Our featured angler this month is Lisa Roper. She is a multi-species angler from Northeaster Albera who recently signed with Bass Pro Shops.  Read her story below!


I am from a small town in Northeastern Alberta.  I have fished most of my life (Northern Pike, Walleye) and love the thrill of the bite.  I enjoy hunting for big Northern Pike. I really enjoy catching Northern Pike over 40 inches which I feel completely blessed as it takes hard work and dedication and have caught many that are in the 35 inches plus range.

When I am out fishing, and I allow myself, in that moment, to let go of all the unfinished work that needs to be done, the phone calls that need to be made, and the paperwork waiting for attention – it is then that I become totally absorbed in the journey with the fish.  

I enjoy inspiring other people to go fishing.  One of the greatest compliments is when I hear someone say, “Your picture/story encouraged me to take my boat out.”

Featured Angler Lisa Roper Catches a Massive Walleye!


Fishing in June is one of my favourite times of the year. The ice has disappeared into the water and the temperature is beginning to warm up. The days are longer which means there are more hours to fish.  

Dad and I were excited to get out fishing as the day before had been a very successful trip. With hopes of catching the big one, we left the dock around 5pm and headed to the north side of the lake. The evening was gorgeous, the water was like glass, and we decided to cast out our lines. Almost immediately, we started catching fish; they were feisty and didn’t disappoint. We had been out for a few hours and the wind started to pick up slightly as the sun began its evening descent to the west.  

We decided we could make a few more cast before heading home.  With the release of my line into the reflection of the sun on the water, I had a good feeling. As I let my hook sink down – between two weed beds, into the depths of the lake – I started reeling. 

“My hook took a hit like I had never felt before, my rod bowed down over the boat, and my line trembled as it peeled off the reel.”
This was no ordinary Pike. He had so much strength and stamina. Just when I thought he was done running and I began reeling, in an instant, he turns and pulls down deeper.  I know I’ll be in trouble if he manages to take me on a journey through the weed beds.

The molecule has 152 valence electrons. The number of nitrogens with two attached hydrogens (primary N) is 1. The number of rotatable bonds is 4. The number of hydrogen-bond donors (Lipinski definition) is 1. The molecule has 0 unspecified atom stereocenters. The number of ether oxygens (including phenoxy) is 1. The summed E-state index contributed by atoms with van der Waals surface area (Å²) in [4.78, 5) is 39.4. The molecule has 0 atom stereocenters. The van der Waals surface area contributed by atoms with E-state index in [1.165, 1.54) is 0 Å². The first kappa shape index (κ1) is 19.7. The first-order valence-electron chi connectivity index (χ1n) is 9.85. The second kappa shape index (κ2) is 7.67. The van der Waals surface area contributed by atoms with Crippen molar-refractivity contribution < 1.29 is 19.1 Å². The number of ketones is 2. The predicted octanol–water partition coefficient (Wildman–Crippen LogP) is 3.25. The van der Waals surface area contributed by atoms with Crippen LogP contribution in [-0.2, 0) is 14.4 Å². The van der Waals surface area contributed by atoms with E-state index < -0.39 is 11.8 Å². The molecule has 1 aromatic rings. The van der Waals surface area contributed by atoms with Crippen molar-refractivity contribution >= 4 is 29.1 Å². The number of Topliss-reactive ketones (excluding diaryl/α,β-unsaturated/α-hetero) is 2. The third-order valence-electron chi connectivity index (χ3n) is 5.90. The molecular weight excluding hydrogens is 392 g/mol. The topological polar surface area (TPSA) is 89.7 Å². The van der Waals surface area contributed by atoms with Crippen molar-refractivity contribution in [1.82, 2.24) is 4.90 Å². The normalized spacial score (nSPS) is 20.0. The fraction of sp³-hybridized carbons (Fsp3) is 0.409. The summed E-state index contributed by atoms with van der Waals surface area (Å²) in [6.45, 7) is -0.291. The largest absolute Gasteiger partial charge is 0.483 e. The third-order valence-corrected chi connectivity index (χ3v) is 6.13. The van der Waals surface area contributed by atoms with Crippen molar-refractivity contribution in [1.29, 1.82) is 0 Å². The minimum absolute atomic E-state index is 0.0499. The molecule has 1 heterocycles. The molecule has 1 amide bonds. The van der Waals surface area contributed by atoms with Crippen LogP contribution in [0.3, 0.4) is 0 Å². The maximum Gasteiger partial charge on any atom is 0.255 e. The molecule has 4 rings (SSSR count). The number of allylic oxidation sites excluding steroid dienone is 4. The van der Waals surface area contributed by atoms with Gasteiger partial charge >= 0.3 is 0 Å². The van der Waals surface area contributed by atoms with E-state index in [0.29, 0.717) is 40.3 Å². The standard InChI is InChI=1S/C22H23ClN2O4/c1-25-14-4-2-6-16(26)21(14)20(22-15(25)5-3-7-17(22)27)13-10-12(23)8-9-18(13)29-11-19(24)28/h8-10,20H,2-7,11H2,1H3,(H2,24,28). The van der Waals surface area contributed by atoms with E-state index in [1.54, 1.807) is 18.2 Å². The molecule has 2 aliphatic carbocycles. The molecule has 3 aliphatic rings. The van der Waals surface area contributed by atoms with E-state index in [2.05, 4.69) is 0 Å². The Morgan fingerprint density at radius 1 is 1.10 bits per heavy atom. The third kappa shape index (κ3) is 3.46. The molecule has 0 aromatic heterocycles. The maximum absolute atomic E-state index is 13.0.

Every chance I have I reel in line keeping it tight. By now, Dad has reeled in his line and is waiting patiently with the net. Suddenly I get a break – I feel the pike relax and I start reeling faster. With the rod handle wedged between my left forearm and ribs, I can’t help but wonder if this is the pike I’ve been waiting for.  

To my surprise, and with one big motion, he breaks the water – and in that moment I have even more respect for this pike, as I realize the battle is not over. Powerful and wise, he takes back control, and my hook along with it. I am trying to stay calm – Dad, excitedly offering all kinds of advice to successfully bring this fish to the boat – but my adrenaline begins to take over. I decide not to challenge the fish’s power, but instead to wait for him to stop running. I manage to keep him out of the weed beds and start to feel him getting tired. Steadily now, I begin to reel him in, and with each turn of the handle I feel my heart pounding harder. With the pike’s head thrashing and still attempting to fight the line, we finally catch sight of him – all of him.

My memory of the next few seconds, which felt like minutes, was my raised voice saying, “Get him in the net!” After a few missed attempts, Dad finally had him contained. The excitement of bringing that Northern Pike into the boat is a memory I will never forget. It was my personal best, and I’m not sure who was more excited: Dad or me.

Fishing to me will always be so much more than catching fish. It’s about traditions, relationships, adventures, and the thrill of having a fish on your line – moments we remember forever. It’s about the determination to try again tomorrow when you came up short today. It’s about really appreciating and respecting the journey with the fish.

The most important piece of advice I can give is to have fun, spend the time understanding the fish you are looking for, and always be prepared to catch the big one.  I believe catch and release is a healthy way to maintain our fish populations so whenever possible I encourage you to return the big ones back into the water.

Happy Fishing Everyone – Lisa Roper

You can learn more about Lisa at @alberta_roper_girl on Instagram. 

About The Author

Co-founder of Ladies of Angling. Can be found chasing walleye, pike, and the occasional sunfish. Find me on Instagram, Twitter, and Facebook. Watch me on YouTube.

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